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Critique: Coopersmith Self-Esteem Inventory

You are a middle school counselor who is starting a new group aimed at enhancing self-concept
in students. You work at a large urban school with a culturally and linguistically diverse
population of students. You have heard about the Coopersmith Self-Esteem Inventory (SEI), but
you’re not sure if it’s the appropriate instrument to use.

After reviewing information below about the Coopersmith Self-Esteem Inventory (SEI), answer
the questions that follow.


The Coopersmith Self-Esteem Inventory (SEI; Coopersmith, 1981) measures evaluative attitudes
toward the self in social, academic, family, and personal areas of experience. Coopersmith
defined self-esteem as a judgment of worthiness that is expressed by the attitudes he or she holds
toward the self. He believes that self-esteem is significantly associated with effective
functioning, such as school performance.

Each questionnaire presents respondents with generally favorable or generally unfavorable

statements about the self, which they indicate as “like me” or “unlike me.” The School Form is a
50-item inventory designed for 8- to 15-year-old children. It has provides a Total Self Score as
well as scores on four subscales: General Self (Gen), Social Self/Peers (Soc), Home/Parents (H),
and School/Academic (Sch). The School Form is accompanied by an 8-item Lie Scale to assess
defensiveness. The School Short Form is comprised of 25 items from the School Form. The
Adult Form is an adaptation of the School Short Form for individuals over 15 years of age.

Administration time rarely exceeds 10 minutes. The instrument can be hand scored in a few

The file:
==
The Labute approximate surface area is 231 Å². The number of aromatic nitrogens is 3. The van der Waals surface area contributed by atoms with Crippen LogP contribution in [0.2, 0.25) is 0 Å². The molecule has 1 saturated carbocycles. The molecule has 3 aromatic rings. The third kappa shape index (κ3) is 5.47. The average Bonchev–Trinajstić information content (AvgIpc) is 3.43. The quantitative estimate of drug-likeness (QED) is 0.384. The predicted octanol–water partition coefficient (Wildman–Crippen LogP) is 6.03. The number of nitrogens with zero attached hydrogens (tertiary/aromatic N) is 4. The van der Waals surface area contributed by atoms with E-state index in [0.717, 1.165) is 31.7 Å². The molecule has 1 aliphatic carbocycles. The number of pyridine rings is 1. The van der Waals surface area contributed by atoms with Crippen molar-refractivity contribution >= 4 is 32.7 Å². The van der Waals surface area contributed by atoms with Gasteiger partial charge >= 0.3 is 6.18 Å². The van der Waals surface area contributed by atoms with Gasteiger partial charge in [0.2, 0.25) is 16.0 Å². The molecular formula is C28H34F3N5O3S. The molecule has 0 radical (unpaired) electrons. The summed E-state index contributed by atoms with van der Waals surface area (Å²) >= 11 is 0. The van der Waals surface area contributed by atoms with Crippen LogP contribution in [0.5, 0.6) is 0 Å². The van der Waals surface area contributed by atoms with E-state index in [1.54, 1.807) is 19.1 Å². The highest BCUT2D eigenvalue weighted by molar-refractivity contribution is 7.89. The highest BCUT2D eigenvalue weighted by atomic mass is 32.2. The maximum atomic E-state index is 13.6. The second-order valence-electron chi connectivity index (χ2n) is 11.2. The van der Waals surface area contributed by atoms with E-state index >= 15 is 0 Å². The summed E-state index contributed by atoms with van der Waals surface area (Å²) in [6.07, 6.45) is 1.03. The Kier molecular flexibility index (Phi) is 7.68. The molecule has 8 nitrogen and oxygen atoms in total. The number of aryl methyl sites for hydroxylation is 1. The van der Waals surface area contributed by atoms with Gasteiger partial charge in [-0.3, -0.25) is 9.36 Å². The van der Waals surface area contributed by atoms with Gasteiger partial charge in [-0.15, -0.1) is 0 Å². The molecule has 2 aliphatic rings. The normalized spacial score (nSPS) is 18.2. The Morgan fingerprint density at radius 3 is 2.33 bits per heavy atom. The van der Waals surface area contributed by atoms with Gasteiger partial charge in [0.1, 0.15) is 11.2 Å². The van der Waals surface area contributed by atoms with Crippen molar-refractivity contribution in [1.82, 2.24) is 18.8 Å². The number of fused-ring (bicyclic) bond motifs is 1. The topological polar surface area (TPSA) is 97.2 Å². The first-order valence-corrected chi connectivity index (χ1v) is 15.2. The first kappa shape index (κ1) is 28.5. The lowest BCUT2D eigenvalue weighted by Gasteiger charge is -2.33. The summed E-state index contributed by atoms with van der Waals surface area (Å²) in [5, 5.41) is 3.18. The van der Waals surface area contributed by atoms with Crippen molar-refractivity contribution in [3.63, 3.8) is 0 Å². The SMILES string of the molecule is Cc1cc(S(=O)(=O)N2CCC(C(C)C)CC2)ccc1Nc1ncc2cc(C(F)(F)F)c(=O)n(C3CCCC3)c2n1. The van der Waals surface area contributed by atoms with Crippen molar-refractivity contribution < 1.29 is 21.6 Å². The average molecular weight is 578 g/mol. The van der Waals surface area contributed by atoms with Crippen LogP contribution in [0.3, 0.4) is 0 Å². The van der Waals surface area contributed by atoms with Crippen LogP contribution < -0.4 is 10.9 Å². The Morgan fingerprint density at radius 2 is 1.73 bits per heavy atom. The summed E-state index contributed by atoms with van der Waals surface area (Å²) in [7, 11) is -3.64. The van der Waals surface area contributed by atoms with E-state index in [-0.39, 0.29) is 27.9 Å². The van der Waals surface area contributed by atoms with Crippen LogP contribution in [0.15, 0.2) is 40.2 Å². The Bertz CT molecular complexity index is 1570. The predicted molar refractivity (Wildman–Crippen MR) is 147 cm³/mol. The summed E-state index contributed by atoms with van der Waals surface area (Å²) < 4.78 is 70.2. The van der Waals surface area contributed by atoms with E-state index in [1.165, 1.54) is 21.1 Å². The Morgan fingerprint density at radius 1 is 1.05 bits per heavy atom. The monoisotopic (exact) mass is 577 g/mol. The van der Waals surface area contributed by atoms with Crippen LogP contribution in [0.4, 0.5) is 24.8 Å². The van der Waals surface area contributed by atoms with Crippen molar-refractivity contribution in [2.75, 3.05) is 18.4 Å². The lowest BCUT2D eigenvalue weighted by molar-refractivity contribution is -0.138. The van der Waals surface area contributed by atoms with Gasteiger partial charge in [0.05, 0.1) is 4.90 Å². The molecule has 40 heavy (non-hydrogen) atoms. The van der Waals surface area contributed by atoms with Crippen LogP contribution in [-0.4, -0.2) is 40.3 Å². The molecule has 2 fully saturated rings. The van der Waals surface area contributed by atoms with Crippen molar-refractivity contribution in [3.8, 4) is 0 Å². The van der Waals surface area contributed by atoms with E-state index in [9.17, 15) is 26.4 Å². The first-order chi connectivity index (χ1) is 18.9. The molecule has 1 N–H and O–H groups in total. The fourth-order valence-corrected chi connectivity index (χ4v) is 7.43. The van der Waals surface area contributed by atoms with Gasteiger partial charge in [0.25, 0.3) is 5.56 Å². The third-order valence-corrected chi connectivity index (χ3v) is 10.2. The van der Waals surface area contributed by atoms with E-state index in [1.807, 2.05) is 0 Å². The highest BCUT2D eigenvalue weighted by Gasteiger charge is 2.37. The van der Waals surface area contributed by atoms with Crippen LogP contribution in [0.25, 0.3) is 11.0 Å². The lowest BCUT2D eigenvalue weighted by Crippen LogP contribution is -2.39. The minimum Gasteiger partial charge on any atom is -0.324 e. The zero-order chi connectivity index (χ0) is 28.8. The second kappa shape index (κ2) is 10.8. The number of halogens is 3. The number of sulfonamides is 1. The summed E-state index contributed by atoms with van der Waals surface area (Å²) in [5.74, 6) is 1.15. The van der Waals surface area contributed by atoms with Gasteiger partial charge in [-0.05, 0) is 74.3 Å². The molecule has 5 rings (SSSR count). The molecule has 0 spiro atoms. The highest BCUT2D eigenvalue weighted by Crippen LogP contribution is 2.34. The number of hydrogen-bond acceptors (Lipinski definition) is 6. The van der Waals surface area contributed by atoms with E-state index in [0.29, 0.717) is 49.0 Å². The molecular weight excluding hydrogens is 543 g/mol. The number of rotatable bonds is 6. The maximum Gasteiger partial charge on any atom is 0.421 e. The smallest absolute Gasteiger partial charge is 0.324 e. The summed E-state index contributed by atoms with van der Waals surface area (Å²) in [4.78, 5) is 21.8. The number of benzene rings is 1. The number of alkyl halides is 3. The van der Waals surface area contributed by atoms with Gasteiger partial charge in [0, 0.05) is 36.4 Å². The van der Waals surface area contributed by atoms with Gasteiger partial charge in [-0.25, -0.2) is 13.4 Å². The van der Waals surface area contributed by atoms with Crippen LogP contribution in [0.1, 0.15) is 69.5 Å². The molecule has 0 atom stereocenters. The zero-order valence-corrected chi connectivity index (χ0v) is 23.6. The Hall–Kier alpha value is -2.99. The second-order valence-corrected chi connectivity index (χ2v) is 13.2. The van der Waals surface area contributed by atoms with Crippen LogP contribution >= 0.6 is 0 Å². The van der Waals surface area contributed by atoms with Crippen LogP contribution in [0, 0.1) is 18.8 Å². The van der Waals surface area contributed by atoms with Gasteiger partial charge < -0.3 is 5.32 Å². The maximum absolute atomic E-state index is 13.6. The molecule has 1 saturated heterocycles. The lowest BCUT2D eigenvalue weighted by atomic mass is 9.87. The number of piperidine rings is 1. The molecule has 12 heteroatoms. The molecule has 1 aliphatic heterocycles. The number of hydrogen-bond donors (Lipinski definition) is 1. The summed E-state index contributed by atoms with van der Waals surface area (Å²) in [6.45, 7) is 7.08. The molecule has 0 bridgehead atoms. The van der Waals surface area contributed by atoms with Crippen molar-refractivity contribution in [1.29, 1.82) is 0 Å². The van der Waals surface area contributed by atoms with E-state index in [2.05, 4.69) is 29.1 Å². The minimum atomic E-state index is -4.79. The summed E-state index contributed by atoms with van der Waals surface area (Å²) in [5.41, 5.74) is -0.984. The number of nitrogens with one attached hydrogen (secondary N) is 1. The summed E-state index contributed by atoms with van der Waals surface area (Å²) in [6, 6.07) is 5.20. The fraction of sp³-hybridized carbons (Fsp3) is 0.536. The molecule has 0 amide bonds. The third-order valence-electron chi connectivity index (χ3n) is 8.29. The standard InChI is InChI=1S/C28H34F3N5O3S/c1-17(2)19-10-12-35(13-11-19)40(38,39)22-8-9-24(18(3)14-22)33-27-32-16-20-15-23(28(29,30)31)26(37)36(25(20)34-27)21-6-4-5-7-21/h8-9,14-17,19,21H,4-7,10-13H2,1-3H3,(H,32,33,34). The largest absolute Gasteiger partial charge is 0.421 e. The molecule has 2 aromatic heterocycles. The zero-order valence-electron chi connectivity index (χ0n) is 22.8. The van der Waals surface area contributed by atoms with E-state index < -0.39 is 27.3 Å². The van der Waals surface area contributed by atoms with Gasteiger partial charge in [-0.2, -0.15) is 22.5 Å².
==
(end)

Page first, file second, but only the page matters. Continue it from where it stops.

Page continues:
minute using scoring keys. For interpretation, high scores correspond to high self-esteem. A high
Lie scale score suggests defensiveness (indicates that the test taker attempted to respond
positively to all items).

Technical Information

Norm Group: The SEI was administered to 643 public school children in grades 3 through 8.
The sample consisted primarily of students from the lower and middle upper socioeconomic
ranges. The test manual stated that, “a considerable number of Spanish surnamed and Black
children were included in the sample.” The manual strongly recommends that users develop local
norm groups.


Test-retest: The test-retest reliability coefficient after a 5 week interval (with a sample of 30 5th
graders) was .88. Test-retest reliability after a three year interval (with a sample of 56 public
school children) was .70.

Internal consistency: Studies reported KR20 coefficients ranging from .87 to 92 on scores for
school children in grades 4 to 8.

Alternate forms: A study comparing the SEI to a Canadian version of the test (using a sample of
198 children in 3rd through 6th grades) found correlation coefficients ranging from .71 to .80.


Content Validity Evidence: Most of the items on the SEI School form were adapted from scale
items used by Rogers and Dymond (1954) in their classic study of nondirective psychotherapy;
several original items were also included. All of the statements were worded for use with
children aged eight to ten. Five psychologists sorted the items into two groups—those indicative
of high self-esteem and those indicative of low self-esteem. Items that seemed repetitious or
ambiguous, or about which there was disagreement, were eliminated.

Concurrent Validity Evidence: SEI scores correlated with the SRA Achievement Series and the
Lorge Thorndike Intelligence Test at .33 and .30 respectively.

Predictive Validity Evidence: Reading Gifted Evaluation Scale (a measure of reading

achievement) scores correlated with the SEI General Self Subscale and Lie Scale scores at .35
and .39 respectively.

Convergent validity Evidence: Correlation between SEI scores and the California
Psychological Inventory Self-Acceptance Scale was .45.

Subscale Intercorrelations (internal structure):

General Self Social Self- Home-Parents School- Lie Scale*

Peers Academic
General Self ― .49 .52 .42 -.02
Social Self-Peers ― .28 .29 -.09
Home-Parents ― .45 -.04
School-Academic ― -.12